Therefore, Hickman cannot be blamed for what his characters say. That sounds weird, but it's true. Hickman remained true to the character of a three-year-old girl in her relationship with her older brother, and though the choice of word wasn't one Hickman may have used himself (he does respond to those letters saying that he hates it when other kids insult his own with such callousness), it's what the character called for. To put any other word in Valeria's mouth would have been irresponsible.
I feel bad for any mentally challenged kid who read that FF and was insulted by it, I truly do. But here's the thing: it's just a word, man. As a writer myself, I am well aware of the power that words have. But they still remain abstract. They're not really real, when you get down to it. And they simply can't hurt you. A bullet, that can hurt you. Somebody's fist can cause damage. I couldn't throw a word at you if I tried. You've got nothing to fear.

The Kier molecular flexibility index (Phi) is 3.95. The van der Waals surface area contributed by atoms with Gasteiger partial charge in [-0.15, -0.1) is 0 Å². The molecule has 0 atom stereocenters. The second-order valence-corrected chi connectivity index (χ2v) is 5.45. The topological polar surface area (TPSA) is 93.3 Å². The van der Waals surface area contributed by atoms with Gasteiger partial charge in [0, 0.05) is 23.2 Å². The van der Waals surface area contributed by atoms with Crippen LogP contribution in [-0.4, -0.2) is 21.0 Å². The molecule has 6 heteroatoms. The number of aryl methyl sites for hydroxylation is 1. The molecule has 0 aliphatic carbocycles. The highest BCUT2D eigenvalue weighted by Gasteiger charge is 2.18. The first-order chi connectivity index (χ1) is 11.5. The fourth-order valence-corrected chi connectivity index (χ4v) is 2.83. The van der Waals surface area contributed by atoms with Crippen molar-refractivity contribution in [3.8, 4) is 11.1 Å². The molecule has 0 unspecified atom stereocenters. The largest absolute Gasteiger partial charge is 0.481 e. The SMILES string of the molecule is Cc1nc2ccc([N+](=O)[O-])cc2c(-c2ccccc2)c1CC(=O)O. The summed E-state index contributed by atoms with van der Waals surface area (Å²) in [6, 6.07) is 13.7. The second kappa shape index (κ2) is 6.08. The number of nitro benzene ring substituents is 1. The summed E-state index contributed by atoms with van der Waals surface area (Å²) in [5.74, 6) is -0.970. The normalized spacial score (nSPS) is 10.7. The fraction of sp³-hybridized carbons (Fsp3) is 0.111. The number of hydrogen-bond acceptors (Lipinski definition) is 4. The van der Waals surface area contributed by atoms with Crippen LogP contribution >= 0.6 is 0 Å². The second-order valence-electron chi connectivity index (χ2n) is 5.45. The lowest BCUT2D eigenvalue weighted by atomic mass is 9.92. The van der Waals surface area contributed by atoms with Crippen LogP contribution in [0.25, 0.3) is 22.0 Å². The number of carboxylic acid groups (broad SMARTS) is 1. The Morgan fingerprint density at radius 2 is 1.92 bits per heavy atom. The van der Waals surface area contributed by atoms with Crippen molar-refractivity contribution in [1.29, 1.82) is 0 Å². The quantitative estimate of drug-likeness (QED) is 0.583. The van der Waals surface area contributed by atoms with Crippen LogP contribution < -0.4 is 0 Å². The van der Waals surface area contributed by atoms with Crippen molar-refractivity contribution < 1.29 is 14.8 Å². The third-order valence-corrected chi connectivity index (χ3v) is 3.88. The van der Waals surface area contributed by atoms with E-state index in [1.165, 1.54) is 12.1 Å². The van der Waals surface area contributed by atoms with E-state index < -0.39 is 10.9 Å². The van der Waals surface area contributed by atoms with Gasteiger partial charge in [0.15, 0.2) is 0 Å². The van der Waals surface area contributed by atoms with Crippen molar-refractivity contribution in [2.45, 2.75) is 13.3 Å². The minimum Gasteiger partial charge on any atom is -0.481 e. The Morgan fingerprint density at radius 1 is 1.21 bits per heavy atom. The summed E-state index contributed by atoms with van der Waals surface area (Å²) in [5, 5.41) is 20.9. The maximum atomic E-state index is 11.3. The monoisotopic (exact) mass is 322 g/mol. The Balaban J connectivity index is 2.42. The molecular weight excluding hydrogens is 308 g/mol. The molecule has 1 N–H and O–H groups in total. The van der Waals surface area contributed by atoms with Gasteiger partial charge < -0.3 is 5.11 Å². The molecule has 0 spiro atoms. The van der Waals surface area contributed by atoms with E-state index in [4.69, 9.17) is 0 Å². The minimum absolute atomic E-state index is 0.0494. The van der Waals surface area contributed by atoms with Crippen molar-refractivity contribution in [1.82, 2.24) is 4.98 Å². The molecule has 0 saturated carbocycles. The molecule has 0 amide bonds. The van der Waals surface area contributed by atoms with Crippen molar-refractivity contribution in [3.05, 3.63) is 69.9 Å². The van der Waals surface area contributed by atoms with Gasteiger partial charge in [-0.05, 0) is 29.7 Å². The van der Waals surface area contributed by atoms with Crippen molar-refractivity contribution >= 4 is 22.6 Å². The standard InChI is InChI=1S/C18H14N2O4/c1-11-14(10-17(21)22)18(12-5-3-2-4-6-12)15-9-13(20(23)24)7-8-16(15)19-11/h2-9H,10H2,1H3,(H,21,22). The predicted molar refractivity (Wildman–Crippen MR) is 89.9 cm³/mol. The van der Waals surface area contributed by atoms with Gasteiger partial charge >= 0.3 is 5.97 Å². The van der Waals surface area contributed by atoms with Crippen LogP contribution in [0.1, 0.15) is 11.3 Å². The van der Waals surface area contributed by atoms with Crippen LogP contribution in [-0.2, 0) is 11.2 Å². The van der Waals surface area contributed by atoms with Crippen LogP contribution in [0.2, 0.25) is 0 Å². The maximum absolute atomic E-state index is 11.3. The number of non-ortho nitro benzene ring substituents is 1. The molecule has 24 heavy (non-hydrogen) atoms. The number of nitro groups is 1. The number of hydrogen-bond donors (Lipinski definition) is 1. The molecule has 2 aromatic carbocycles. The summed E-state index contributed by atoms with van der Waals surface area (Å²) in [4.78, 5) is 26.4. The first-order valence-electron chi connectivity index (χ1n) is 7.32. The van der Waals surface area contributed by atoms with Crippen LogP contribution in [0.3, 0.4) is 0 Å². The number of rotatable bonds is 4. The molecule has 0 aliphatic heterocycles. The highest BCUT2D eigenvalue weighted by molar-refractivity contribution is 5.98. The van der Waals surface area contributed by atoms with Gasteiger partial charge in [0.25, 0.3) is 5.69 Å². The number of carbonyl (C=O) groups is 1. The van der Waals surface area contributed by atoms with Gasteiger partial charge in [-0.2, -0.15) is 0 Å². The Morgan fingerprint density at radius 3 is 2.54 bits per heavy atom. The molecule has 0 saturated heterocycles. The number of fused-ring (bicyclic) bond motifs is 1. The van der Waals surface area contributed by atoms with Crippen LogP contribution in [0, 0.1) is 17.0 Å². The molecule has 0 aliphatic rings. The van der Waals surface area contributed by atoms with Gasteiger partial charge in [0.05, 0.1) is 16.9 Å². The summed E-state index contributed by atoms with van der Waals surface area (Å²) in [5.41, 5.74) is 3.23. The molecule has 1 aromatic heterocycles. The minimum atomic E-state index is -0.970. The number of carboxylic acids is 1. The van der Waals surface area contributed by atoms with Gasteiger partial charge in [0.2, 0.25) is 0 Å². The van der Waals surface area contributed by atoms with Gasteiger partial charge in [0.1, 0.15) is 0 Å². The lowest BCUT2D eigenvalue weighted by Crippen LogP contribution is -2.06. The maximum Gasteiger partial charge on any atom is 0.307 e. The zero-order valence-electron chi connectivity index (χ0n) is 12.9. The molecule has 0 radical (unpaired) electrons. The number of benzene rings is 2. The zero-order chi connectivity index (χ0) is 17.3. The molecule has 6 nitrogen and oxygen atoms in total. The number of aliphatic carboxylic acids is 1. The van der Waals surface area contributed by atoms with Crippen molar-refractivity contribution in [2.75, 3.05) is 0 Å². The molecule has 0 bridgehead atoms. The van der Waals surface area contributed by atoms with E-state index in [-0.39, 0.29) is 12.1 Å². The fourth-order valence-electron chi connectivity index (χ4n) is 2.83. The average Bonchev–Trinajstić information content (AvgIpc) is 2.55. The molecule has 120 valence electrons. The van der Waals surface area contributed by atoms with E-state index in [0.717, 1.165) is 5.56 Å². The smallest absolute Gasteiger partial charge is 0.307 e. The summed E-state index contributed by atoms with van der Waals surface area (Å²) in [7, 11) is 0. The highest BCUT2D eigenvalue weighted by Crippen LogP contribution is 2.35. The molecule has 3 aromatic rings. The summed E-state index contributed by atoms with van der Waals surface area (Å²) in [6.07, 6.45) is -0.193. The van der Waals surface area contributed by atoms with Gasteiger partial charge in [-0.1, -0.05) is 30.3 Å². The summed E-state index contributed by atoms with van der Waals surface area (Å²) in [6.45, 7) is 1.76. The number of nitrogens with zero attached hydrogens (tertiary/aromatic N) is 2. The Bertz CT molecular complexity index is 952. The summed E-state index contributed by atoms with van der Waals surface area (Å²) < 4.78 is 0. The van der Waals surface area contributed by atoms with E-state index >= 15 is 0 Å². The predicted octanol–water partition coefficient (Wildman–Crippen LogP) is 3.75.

Let writers rise or fall based on their ability as writers, not as sensitive-types. If we begin assigning them some sort of greater responsibility, then we run a very real risk of killing their muse altogether. If words make you uncomfortable, it is solely your responsibility to examine why that is so before trying to lay the blame at the foot of the writer. They're just words, baby. But at the same time, the only responsibility the writer has is to them.